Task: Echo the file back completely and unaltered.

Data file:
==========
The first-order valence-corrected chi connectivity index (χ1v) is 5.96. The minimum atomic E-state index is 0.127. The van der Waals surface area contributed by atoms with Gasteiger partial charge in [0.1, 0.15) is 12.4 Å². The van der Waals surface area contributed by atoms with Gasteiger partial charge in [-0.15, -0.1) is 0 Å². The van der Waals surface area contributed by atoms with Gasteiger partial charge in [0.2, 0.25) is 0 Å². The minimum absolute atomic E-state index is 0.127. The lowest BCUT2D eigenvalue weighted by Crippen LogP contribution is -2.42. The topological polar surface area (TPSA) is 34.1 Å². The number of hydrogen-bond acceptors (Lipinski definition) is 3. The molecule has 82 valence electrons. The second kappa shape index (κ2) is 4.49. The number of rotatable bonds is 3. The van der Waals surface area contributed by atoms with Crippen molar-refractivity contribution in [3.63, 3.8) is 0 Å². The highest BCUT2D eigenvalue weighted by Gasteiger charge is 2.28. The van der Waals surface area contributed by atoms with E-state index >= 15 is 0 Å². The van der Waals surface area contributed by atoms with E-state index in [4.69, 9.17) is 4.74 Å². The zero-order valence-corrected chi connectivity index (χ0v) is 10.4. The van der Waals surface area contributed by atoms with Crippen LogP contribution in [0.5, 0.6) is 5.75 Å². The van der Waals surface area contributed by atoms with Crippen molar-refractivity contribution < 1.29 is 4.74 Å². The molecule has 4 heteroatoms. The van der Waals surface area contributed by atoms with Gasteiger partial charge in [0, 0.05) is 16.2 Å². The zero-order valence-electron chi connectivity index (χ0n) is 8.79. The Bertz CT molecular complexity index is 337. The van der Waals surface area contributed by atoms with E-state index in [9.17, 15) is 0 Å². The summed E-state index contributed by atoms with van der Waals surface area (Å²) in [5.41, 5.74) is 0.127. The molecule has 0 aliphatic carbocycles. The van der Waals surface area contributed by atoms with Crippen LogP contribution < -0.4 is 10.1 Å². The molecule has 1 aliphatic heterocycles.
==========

The first-order valence-corrected chi connectivity index (χ1v) is 5.96. The minimum atomic E-state index is 0.127. The van der Waals surface area contributed by atoms with Gasteiger partial charge in [0.1, 0.15) is 12.4 Å². The van der Waals surface area contributed by atoms with Gasteiger partial charge in [-0.15, -0.1) is 0 Å². The van der Waals surface area contributed by atoms with Gasteiger partial charge in [0.2, 0.25) is 0 Å². The minimum absolute atomic E-state index is 0.127. The lowest BCUT2D eigenvalue weighted by Crippen LogP contribution is -2.42. The topological polar surface area (TPSA) is 34.1 Å². The number of hydrogen-bond acceptors (Lipinski definition) is 3. The molecule has 82 valence electrons. The second kappa shape index (κ2) is 4.49. The number of rotatable bonds is 3. The van der Waals surface area contributed by atoms with Crippen molar-refractivity contribution in [3.63, 3.8) is 0 Å². The highest BCUT2D eigenvalue weighted by Gasteiger charge is 2.28. The van der Waals surface area contributed by atoms with E-state index >= 15 is 0 Å². The van der Waals surface area contributed by atoms with E-state index in [4.69, 9.17) is 4.74 Å². The zero-order valence-corrected chi connectivity index (χ0v) is 10.4. The van der Waals surface area contributed by atoms with Crippen LogP contribution in [0.5, 0.6) is 5.75 Å². The van der Waals surface area contributed by atoms with Crippen molar-refractivity contribution < 1.29 is 4.74 Å². The molecule has 4 heteroatoms. The van der Waals surface area contributed by atoms with Gasteiger partial charge in [0, 0.05) is 16.2 Å². The zero-order valence-electron chi connectivity index (χ0n) is 8.79. The Bertz CT molecular complexity index is 337. The van der Waals surface area contributed by atoms with E-state index in [9.17, 15) is 0 Å². The summed E-state index contributed by atoms with van der Waals surface area (Å²) in [5.41, 5.74) is 0.127. The molecule has 0 aliphatic carbocycles. The van der Waals surface area contributed by atoms with Crippen LogP contribution < -0.4 is 10.1 Å². The molecule has 1 aliphatic heterocycles.